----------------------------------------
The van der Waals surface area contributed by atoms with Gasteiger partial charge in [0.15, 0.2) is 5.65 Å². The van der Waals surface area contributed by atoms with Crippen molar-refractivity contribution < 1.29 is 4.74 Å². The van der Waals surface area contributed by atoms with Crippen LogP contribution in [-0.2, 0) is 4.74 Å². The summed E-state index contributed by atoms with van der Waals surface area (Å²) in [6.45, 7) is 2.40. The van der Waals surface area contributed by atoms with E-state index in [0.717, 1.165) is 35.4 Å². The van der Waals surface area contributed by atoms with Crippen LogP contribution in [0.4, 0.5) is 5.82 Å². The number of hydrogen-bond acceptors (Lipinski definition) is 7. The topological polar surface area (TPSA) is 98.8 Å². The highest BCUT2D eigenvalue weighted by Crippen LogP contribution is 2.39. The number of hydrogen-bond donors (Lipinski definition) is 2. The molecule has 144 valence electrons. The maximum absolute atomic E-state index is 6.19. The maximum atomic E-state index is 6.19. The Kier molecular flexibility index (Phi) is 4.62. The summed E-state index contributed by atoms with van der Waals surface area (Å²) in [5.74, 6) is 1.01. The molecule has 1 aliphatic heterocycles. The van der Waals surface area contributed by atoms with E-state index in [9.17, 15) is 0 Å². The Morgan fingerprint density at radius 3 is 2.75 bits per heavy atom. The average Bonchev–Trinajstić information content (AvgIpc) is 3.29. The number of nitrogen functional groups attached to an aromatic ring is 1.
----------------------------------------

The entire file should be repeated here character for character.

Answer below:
The van der Waals surface area contributed by atoms with Gasteiger partial charge in [0.15, 0.2) is 5.65 Å². The van der Waals surface area contributed by atoms with Crippen molar-refractivity contribution < 1.29 is 4.74 Å². The van der Waals surface area contributed by atoms with Crippen LogP contribution in [-0.2, 0) is 4.74 Å². The summed E-state index contributed by atoms with van der Waals surface area (Å²) in [6.45, 7) is 2.40. The van der Waals surface area contributed by atoms with E-state index in [0.717, 1.165) is 35.4 Å². The van der Waals surface area contributed by atoms with Crippen LogP contribution in [0.4, 0.5) is 5.82 Å². The number of hydrogen-bond acceptors (Lipinski definition) is 7. The topological polar surface area (TPSA) is 98.8 Å². The highest BCUT2D eigenvalue weighted by Crippen LogP contribution is 2.39. The number of hydrogen-bond donors (Lipinski definition) is 2. The molecule has 144 valence electrons. The maximum absolute atomic E-state index is 6.19. The maximum atomic E-state index is 6.19. The Kier molecular flexibility index (Phi) is 4.62. The summed E-state index contributed by atoms with van der Waals surface area (Å²) in [5.74, 6) is 1.01. The molecule has 1 aliphatic heterocycles. The van der Waals surface area contributed by atoms with E-state index in [9.17, 15) is 0 Å². The Morgan fingerprint density at radius 3 is 2.75 bits per heavy atom. The average Bonchev–Trinajstić information content (AvgIpc) is 3.29. The number of nitrogen functional groups attached to an aromatic ring is 1.